"Our processes have worked well. It certainly has tested our shared governance system, but shared governance has served us well," Patterson said.
University of Wisconsin-Stevens Point Chancellor Bernie Patterson proposed eliminating six humanities majors at the school. University of Wisconsin-Stevens Point
A chance for innovation
In November, the university projected an $8 million structural budget deficit in a scenario in which its enrollment dropped below 7,000. At that time, Patterson acknowledged that UW-Stevens Point can no longer be "all things to all people."
The new plan still tries to advance some of the school's strengths, adding a new masters option in the School of Natural Sciences, a new doctorate in physical therapy and a new finance, marketing and management major.
The Wausau and Marshfield campuses will explore programs for students to earn a bachelor's degree in three years, saving students time and money.
The new Center for Critical Thinking, first proposed in Patterson's plan in November, will pair faculty with students in the classroom and with area businesses and local K-12 schools and non-profits.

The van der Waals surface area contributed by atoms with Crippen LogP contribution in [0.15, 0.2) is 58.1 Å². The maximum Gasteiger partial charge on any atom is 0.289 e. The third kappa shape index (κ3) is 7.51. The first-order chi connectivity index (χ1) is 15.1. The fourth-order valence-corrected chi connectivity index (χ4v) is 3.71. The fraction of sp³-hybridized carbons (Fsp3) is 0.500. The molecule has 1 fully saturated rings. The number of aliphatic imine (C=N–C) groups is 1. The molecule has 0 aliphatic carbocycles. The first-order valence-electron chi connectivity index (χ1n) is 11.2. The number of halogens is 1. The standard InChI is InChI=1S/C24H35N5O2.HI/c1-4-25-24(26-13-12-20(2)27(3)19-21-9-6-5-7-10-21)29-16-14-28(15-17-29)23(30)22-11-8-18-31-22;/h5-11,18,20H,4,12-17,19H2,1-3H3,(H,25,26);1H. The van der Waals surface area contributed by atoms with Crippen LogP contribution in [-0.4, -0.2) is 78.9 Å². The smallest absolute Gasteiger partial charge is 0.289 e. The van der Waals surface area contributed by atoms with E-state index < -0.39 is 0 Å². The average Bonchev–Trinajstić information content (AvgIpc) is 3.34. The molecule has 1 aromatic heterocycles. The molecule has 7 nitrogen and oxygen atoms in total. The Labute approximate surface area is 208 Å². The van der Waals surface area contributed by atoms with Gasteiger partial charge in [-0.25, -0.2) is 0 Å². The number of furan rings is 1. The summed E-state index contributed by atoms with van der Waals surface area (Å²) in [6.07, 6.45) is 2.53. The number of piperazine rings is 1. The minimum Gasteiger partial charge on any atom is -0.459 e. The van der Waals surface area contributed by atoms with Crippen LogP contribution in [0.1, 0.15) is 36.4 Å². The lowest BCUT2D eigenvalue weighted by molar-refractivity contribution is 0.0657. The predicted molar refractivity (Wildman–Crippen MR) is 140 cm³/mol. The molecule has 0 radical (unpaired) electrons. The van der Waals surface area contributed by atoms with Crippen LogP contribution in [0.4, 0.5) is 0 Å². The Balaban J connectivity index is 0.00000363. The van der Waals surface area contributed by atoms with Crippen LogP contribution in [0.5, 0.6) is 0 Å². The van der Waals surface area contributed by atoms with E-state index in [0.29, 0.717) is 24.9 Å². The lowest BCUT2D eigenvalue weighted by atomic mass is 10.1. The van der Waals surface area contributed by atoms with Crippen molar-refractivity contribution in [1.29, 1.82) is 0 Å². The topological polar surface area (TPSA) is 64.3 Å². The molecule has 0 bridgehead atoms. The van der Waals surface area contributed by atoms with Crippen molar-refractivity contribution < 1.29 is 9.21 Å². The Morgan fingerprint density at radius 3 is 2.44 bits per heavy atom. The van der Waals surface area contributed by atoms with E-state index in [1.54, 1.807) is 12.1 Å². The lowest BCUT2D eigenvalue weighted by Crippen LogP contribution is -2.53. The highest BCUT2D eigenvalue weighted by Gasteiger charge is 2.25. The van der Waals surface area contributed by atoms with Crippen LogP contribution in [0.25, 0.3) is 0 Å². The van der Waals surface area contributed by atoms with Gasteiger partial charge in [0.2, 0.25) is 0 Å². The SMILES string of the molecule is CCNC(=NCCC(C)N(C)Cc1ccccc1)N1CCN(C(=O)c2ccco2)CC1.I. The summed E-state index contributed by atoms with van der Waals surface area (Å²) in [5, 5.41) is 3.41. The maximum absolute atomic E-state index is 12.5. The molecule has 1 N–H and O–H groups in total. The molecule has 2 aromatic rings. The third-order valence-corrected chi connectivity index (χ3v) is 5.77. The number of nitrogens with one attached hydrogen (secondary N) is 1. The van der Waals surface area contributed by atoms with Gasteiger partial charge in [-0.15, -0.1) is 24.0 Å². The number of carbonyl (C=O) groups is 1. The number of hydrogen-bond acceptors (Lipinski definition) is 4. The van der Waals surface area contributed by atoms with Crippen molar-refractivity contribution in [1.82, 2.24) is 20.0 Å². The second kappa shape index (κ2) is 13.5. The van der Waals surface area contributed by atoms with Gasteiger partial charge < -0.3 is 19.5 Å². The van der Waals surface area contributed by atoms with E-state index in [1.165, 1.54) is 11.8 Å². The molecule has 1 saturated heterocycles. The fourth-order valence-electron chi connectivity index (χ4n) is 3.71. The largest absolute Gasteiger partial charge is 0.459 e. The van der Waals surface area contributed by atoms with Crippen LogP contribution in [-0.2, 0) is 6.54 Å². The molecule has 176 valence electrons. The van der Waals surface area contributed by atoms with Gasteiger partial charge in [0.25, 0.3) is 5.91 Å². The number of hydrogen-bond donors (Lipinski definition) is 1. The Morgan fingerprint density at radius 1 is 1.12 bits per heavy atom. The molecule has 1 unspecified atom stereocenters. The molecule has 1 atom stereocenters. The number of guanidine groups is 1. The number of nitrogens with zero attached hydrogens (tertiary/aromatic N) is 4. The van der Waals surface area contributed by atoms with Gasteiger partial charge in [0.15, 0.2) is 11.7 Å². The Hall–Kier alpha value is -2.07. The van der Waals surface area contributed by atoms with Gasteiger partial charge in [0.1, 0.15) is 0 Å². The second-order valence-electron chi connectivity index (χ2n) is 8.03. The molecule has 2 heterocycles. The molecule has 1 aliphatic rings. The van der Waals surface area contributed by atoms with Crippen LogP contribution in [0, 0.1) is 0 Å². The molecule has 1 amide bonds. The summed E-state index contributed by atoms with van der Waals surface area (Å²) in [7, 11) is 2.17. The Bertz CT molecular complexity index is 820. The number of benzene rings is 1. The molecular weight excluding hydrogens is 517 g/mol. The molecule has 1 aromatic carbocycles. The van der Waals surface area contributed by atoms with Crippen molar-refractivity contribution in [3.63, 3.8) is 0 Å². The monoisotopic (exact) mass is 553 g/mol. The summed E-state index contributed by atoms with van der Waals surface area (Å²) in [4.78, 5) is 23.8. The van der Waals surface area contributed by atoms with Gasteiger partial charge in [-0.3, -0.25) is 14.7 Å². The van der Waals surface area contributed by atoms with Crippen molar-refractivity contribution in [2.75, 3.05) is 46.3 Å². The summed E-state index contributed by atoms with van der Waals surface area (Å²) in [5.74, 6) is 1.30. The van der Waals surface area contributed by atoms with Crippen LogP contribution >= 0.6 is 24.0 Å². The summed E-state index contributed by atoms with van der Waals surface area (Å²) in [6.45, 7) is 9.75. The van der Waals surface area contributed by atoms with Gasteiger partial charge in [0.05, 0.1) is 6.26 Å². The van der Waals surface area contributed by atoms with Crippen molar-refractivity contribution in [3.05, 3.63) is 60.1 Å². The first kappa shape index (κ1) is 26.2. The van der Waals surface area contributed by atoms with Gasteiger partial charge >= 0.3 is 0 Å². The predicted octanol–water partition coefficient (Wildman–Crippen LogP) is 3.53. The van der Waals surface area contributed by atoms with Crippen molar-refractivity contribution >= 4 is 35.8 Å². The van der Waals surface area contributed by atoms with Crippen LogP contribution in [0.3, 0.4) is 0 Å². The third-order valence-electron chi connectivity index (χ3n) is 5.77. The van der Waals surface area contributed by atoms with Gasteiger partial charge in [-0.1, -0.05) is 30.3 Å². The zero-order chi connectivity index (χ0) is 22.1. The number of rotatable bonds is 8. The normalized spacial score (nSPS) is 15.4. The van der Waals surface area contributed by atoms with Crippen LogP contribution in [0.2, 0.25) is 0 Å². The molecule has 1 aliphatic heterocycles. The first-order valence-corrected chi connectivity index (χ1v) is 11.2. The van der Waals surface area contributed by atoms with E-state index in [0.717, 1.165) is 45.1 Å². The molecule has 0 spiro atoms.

"We have business executives talking to us now about how they can become more competitive in what they do by having their staff and employees think more critically about their work," Patterson said.
By investing in programs that span disciplines, campuses and industries, Patterson said, UW-Stevens Point could serve as a model for schools across the state and country that face similar financial challenges.
Stevens Point should reach students beyond high school graduates, including veterans, people who are coming back to complete a degree, and working professionals looking for added credentials, Patterson said.
"With the strong economy that we have, which is a great thing, more people are going to work than are going to school. That's a national trend," Patterson said. "This means that we also have to be thinking about needs beyond the high school graduates coming to us at age 18 or 19."
UW System President Ray Cross told the Journal Sentinel that the future at UW-Stevens Point is bright, despite the "anxiety and turmoil."
"What's happened here I think is very positive and it's not often understood and it's difficult to go through. But the process worked," Cross said. "It was deliberative. It was inclusive. It was painful, but the results is we've seen a campus that's more engaged with the community and more engaged internally."
Faculty look to a path forward